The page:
Eggplant is a very tender perennial grown as an annual. Grow eggplant in the warmest, frost-free time of the year.
- Eggplant requires 100 to 140 warm days with temperatures consistently between 70° and 90°F to reach harvest.
- Eggplant is best started indoors and later transplanted into the garden; sow eggplant indoors 6 to 8 weeks before setting plants into the garden.
- Transplant seedlings into the garden no sooner than 2 to 3 weeks after the last frost in spring.
- Eggplants planted too early will not develop.
Starting Eggplants Indoors
- Start eggplants from seed indoors about 8 weeks before setting seedlings in the garden.
- Sow seed in individual containers or flats. Sow eggplant seed ¼ to ½ inch deep spaced 4 to 5 inches apart.
- Eggplant seeds germinate in about 5 to 6 days.
- Give seedlings started indoors 12 hours of light each day; use a grow light or fluorescent lights.
- Start seeds on a heat mat then grow seedlings on at about 70°
- Transfer seedlings to 4-inch pots when seedlings are 3 to 4 inches tall and then into gallon containers if the weather does not allow transplanting as seedlings grow 5 to 6 inches tall or taller.
- Ahead of transplanting, lay black plastic across garden planting beds to pre-warm the soil.
More tips: Eggplant Seed Starting Tips.
Where to Plant Eggplant
- Grow eggplants in full sun.
- Eggplants grow best in well-drained soil rich in organic matter. Add aged compost or commercial organic planting mix to planting beds ahead of planting and turn the soil to 12 inches deep.
- Eggplants prefer a soil pH of 5.5 to 6.8.
- Warm the soil in advance of planting with by laying black plastic over planting beds for two weeks.
Transplanting Eggplants to the Garden
- Transplant eggplants into the garden 2 to 3 weeks after the last spring frost.
- Make a hole twice the width of the root ball and half again as deep. Moisten the hole before transplanting.
- Sprinkle a 5-10-5 or 5-10-10 organic fertilizer in the bottom of the hole and cover lightly with aged compost or planting mix. Then set the seedling in place.
- Set eggplant seedlings into the garden at the same depth they are growing in their containers.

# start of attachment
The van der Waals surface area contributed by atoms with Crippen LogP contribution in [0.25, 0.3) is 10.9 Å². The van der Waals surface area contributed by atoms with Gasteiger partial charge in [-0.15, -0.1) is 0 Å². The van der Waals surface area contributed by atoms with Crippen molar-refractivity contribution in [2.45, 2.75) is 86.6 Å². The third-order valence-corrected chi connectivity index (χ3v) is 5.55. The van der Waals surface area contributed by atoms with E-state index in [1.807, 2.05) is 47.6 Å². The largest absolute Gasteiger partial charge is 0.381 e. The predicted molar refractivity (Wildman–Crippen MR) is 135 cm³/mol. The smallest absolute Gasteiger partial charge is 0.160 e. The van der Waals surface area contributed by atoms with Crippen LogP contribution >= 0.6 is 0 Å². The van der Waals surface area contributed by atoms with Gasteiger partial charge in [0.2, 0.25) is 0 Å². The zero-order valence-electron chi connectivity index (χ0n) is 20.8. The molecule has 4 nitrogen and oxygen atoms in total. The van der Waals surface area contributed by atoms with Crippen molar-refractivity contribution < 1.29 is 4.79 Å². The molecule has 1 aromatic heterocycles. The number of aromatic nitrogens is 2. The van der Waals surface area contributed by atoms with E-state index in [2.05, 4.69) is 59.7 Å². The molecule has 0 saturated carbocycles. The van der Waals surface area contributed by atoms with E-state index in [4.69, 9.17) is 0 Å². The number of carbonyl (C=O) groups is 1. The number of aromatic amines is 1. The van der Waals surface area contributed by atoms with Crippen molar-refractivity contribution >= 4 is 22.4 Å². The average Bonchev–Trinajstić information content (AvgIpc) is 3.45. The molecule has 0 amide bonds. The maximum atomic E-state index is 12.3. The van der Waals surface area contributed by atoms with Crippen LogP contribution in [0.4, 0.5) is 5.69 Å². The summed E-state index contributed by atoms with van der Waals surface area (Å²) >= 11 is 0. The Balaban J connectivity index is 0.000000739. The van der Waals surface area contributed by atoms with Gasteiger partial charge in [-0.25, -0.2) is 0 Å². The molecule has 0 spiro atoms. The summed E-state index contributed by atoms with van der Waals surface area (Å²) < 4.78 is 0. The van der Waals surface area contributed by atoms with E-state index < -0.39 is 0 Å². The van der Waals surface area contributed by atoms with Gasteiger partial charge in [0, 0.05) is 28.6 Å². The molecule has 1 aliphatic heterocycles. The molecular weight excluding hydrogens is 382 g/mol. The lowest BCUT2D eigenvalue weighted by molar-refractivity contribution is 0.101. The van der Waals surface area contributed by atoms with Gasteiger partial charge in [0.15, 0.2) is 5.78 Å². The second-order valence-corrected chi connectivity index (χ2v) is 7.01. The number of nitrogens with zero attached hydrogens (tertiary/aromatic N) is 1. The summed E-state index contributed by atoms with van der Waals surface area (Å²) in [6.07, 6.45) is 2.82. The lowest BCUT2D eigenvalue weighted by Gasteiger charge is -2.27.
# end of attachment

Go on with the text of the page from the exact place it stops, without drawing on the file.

- Firm the soil in around the root ball and gently water the plant. Create a small basin around the seedling to direct water to roots at watering time.
- Set a stake or small tomato cage in place to support the plant as it grows. Eggplants loaded with fruit can tip or fall over; it’s best to support them.
- Space eggplants 24 to 36 inches apart. Space rows 24 to 36 inches apart.
- Protect young plants with polyethylene row covers if days or nights are cool. Lift row covers during warm afternoons so that bees can pollinate plants.
Container Growing Eggplants
- Eggplants are easily grown in containers.
- Grow eggplants in pots at least 12 inches across and as deep. Choose a smaller growing variety for container growing.
- Be sure to keep the potting soil just moist through the season. Do not let the soil dry out.
- Feed eggplants in containers every two to three weeks with compost tea or dilute solution of fish emulsion.
- Container grown eggplants are easily moved out of cold weather; so you can extend the season in spring and autumn by moving plants indoors when frost threatens.
Watering and Feeding Eggplants
- Eggplants are heavy feeders prepare planting beds with aged compost and side-dress eggplants with compost tea or a dilute solution of fish emulsion every 2 or 3 weeks until the fruit has set and then every 3 to 4 weeks after.
- Eggplants require evenly moist soil to ensure the best and fastest growth. Do not allow the soil to dry out and do not overwater.
- Set drip irrigation or a soaker hose in place after transplanting seedlings to the garden. Give plants at least 1 inch of water every week.
- Inconsistent soil moisture can result in misshapen fruits.
- After the soil has warmed to 70°F, mulch around eggplants to retain soil moisture and to keep down weeds.
Companion Plants for Eggplants
- Plant eggplants with bush beans, southern peas, and nitrogen-fixing crops. Do not plant eggplant with tomatoes or corn.
Caring for Eggplants
- Protect eggplants from an unexpected late frost. Provide protection at night until all danger of frost is past. Cover plant with spun poly row covers.